SWIt is not so much that I choose artists, but that artists choose me. Artists nowadays are smarter; they will judge their own works and then make a decision regarding which gallery suits them the most. This is a very natural process. The relationship between the artist and the gallery is sometimes a bit like that between lovers, and sometimes the gallerist is like a mother figure instead.
LZHow do you define the responsibility of a gallery within the commercial art system? And how do you balance the interests of artists, collectors and institutions?
SWThe responsibility of the gallerist is to solve potential frictions, simplify things, and always try to do more. It is the artists who give power to the galleries; you have to think about how to help artists solve and simplify problems, so that they can fully concentrate on their creative output. As long as the artworks are good, the collectors, curators, and institutions will find them. As a matter of fact, I am not really very good at building relationships in a forceful way. I think that when the interests of the curator and the artist are aligned and with the help of social media, collectors, curators, and institutions will eventually notice the artist.
LZWhat advice do you have for some young artists who are currently anxious to create and participate in exhibitions?
SWRelax, do your best in the present exhibition, and make your own choices and judgements. Also, it is not a good thing to have too many exhibitions lined up, as this will easily lead to visual fatigue and reduce the significance of your average work output. I think one has to learn how to work actively and effectively. It is an awesome thing for an artist to have exhibitions continuously, but not to the point where they enter three group shows in a month or something like that—it misses the point completely; you are better off taking one step at a time.
LZRecently, you have featured young artists from abroad in your exhibition projects, including Wu Tsang, Nancy Lupo, and Dora Budor. Your current solo exhibition is for artist Allison Katz (Muse with a Short Fuse, 6 November 2018–9 January 2019).
SWThis direction does not imply that international artists are better than domestic artists. Overall, many good artists in China have already been represented by Chinese galleries. I suppose it is necessary to consider the project of working with outstanding artists from a purely artistic point of view. I don't care much about the artist's origin, nationality, gender or sexual orientation. Such matters do not mean anything to me or to a good gallery, nor can they define the quality of either the exhibition or the artist. When I look at an artist's work, I don't think about whether they are Chinese or foreign. Having said that, about 70 percent of our gallery exhibition plans relate to Chinese artists.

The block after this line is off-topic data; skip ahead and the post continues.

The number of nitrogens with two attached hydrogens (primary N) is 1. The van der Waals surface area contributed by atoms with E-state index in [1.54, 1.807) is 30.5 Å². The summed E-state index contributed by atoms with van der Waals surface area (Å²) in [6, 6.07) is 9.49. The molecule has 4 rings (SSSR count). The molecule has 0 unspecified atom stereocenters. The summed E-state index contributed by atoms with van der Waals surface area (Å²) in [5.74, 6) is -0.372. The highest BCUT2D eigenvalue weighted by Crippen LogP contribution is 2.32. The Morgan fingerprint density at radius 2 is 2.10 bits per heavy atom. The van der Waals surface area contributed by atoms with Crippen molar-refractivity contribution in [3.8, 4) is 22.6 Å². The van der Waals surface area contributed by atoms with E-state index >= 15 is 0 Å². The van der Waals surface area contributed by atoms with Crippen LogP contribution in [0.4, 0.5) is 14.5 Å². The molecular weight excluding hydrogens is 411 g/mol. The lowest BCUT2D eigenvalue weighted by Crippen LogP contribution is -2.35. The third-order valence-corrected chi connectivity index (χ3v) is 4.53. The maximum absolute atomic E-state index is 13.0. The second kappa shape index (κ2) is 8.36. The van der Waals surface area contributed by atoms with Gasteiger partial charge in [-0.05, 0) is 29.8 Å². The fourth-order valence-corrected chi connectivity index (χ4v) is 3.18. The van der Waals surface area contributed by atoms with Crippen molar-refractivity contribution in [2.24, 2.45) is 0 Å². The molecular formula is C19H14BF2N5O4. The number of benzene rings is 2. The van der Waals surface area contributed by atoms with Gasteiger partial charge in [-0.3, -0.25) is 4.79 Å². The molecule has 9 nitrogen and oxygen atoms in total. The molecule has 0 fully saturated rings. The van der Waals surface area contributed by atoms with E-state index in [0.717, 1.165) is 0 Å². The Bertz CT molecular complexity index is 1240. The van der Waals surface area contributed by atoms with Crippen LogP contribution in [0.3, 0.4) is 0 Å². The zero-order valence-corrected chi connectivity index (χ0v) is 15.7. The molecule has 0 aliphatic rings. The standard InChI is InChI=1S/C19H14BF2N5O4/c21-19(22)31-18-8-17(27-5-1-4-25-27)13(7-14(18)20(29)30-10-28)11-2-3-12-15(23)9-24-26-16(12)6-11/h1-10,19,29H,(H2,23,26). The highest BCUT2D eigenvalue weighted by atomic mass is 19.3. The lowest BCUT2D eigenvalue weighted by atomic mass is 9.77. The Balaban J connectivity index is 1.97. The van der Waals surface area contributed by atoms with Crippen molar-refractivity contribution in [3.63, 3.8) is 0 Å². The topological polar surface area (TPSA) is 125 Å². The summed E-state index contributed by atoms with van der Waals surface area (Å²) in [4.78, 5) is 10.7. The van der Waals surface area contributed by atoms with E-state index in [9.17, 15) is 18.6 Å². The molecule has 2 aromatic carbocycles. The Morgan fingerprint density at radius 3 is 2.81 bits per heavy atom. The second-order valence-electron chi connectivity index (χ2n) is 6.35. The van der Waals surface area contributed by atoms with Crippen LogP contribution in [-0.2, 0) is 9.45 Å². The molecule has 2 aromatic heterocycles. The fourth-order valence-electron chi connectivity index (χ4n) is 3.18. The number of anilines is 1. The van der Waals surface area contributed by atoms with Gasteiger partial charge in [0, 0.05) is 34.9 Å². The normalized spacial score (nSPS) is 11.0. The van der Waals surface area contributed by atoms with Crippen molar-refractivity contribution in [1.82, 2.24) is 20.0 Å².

LZWhat do you think is the advantage of going to international art fairs like Art Basel and Frieze as a Chinese gallery?
SWOur gallery has participated in a number of international art fairs, including Art Basel in Switzerland and FIAC in France, and Frieze some years ago. Chinese galleries have no advantage, to be honest. First of all, the art systems of Western countries are almost seamlessly connected; it is very difficult to notice the differences between galleries from different nations. To participate in an international art fair as a Chinese gallery is quite difficult; it is hard to be heard in such a context.
At the end of the day, it is still the art itself that matters. Under the influence of globalisation and neoliberalism, China too has become somewhat less identifiable, so it is necessary to return to art itself.
LZWhat is your plan for upcoming exhibitions?
SWWe will launch the solo exhibitions of Cui Jie and Liu Chuang next year, along with a group show featuring Bruno Zhu and Evelyn Taocheng Wang, which is an exhibition about emotional narratives, co-curated by me and Alvin Li. There will be a solo show of James Richards, and then Zhou Siwei and Guan Xiao.
LZYour exhibition projects maintain a state of freshness, and the artists you work with tend to be relatively young. What about your collectors—have you tried to educate young emerging collectors?
SWOur domestic collectors cover different age groups, but Chinese collectors have a common feature: no one wants to hear you lecture. Absolutely no way. All you can do is make your exhibitions impressive and work well with your artists. All other concerns are mostly superfluous and speculative. However, if the collectors ask you about works, it proves that people respect and like you, so you should carefully explain the story behind the work in question. It would be disrespectful to the artist and the collector if you didn't introduce the works well when asked. However, too much sales talk will make the collectors feel suspicious and uncomfortable, and they need space and enough time to think it over and come to their own decision, which may be positive. A collector will be happier if they chose the work, rather than if they were persuaded to buy it.—[O]